Issue 9

13 Dec 23

Welcome to our ninth ALNS safeguarding bulletin where we are hoping to share with you the latest knowledge, tips,
and support services for various issues in order that we can work together to keep your children safe. Each bulletin
will focus on a different area of safeguarding.

Key Focus - Children's Mental Health

What is “normal”?

We all have emotions, and it is important that children are encouraged to see the experiencing of these emotions as
“normal”. For example:

• It is normal to be nervous about trying new things, coming out of our comfort zone, it is how we develop and grow and find new possibilities.

• It is normal to feel sad if something upsetting occurs - a loss or family breakdown for example

• It is normal to feel angry if someone is unkind to us or we let ourselves down.

• It is normal to feel nervous before an exam – it means it matters and we are producing adrenaline ready for the challenge ahead.

Talking about emotions and allowing them to be displayed in a safe way is incredibly helpful to adolescent brains that are growing and strengthening every day.

Spotlight: - Gaming

• 23% of parents believe their child is addicted to gaming.

• 38% think they play for too long

• 41% say their child becomes angry if they are prevented from gaming.

Its not all bad though – gaming provides distraction, pleasure, a way to socialise and relax (so says Dr Richard Graham – consultant child and adolescent psychiatrist and clinical director of Stem4). He goes on to say that it is a ”fantastic way of having some respite from (teenage) pressures” (The Times, November 18th 2023)

Research in 2020 found that only 1.2% of players were addicted (Addictive Behaviours Report)

In School Support

• If your child would like to speak to an adult – they can arrange this via their Tutor or Head of House or you are most welcome to call into the school as their parent or carer. We call our 1:1 emotional support “EQ” and it usually is a 6-week programme of sessions.

• If your child would like to speak to a peer – we have a number of Key Stage 4 students trained as Youth Mental Health Ambassadors. Alongside our Anti Bullying Ambassadors, they run a Support Room in Design 2 every day during First Break. They also co-ordinate our confidential “worry box” which is situated outside the medical room and available for students to post concerns either for direct support or anonymously, for example, if they’re worried about somebody else. 

• If you think your child might need more support, we can refer them to the “Mental Health Support Team”, a branch of CAMHS with trained practitioners working with lower-level Mental Health concerns, providing specialist therapeutic intervention, usually taking place within school. Please contact your child’s Head of House, Tutor or Tracey Linn (who leads on our emotional support in school – [email protected])

• Specific support –
Young Carers group runs on a Thursday after school (see Miss Carey)
Prism (our LGBTQ+ support group) is on a Tuesday after school (see Mr Jarvis)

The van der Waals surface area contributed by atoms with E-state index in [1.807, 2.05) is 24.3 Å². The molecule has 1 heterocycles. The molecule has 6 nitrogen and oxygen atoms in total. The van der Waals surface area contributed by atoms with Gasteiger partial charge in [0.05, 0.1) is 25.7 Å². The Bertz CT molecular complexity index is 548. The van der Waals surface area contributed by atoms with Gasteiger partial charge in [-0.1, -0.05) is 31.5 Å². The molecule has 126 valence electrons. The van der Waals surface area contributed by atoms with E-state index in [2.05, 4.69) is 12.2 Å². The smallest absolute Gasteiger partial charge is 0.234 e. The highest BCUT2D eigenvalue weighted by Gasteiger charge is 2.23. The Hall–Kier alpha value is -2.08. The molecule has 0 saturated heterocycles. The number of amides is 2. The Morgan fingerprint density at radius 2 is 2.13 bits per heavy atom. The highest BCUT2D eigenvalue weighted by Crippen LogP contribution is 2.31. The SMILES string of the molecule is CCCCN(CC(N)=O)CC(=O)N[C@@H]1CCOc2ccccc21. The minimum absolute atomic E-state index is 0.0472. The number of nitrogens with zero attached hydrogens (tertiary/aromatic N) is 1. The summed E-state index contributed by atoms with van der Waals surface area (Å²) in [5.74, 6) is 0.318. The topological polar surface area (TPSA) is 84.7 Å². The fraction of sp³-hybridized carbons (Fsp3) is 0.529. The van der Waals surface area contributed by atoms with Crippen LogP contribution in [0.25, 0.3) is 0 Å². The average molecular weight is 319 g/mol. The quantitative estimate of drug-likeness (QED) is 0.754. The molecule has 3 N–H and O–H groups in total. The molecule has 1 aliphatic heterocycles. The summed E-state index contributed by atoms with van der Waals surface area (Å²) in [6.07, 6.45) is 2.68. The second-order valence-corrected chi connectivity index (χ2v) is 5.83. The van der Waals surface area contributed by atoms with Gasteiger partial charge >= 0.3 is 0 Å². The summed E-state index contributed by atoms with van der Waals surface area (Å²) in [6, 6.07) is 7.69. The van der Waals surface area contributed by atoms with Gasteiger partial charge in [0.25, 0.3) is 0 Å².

NB - young people identifying as LGBTQ+ are 2.5 times more likely to report mental health problems according to the Anna Freud Centre.


• Watch out for whether your child is out of step with their peers (eg gaming through the night when others are sleeping)

• Resist the urge to be judgmental – try to understand why it is of value to them

• Look out for red flags – shutting themselves in their rooms, refusing to eat, losing contact with friends.

• A truly addicted child will need help to stop – seek it from the GP

• Set clear boundaries on time limits but be reasonable – use a common sense approach – there is no definitive research that
sets “cut offs” but they probably can’t fit in more than 3 hours a day if they make the right amount of time for
sleep/independent learning etc. The occasional binge is ok!

• Try to understand the game yourself – for example levelling up can take ages – if they are close to success maybe don’t whip
that away if a few more minutes would make it!

• Gaming is highly social – find out when is a good time they can play with mates and allow some way of making that happen.

• Have a break before bedtime…which leads us onto….

SLEEP - is vital

When sleep happens, it causes brain activity in the part of the brain that regulates emotion, so if you want a calm, well-regulated child – they need to get good quality sleep! They learn better and experience much better physical and mental health after a good night’s sleep.

• Phones need to be out of bedrooms!
• 11 – 15-year-olds need 8.5 – 9.5 hours a night sleep. A regular routine is vital.

Take a look at our revamped school website – there is a whole section on mental health

How can you support your child to strengthen their mental health?

If you have any concerns you want to discuss at school please contact your child’s tutor, their Head of House or the Designated
Safeguarding Lead – Mrs Holness.

Useful Resources:

• Kooth – online resource for 11- 18-year-olds for anonymous counselling, peer support via chatrooms and online advice – lots of online resources, ideas, and activities to support healthy growth and development.

• CAMHS – Child and Adolescent Mental Health. For initial advice – call the duty line on 0300 123 6632 Their website is here - You can get a referral via school or GP.

• Anna Freud Centre – – lots of advice and further support channels for parents, carers, children, and professionals.

• Shout – text SHOUT to 85258 – 24/7 text support available with trained volunteers.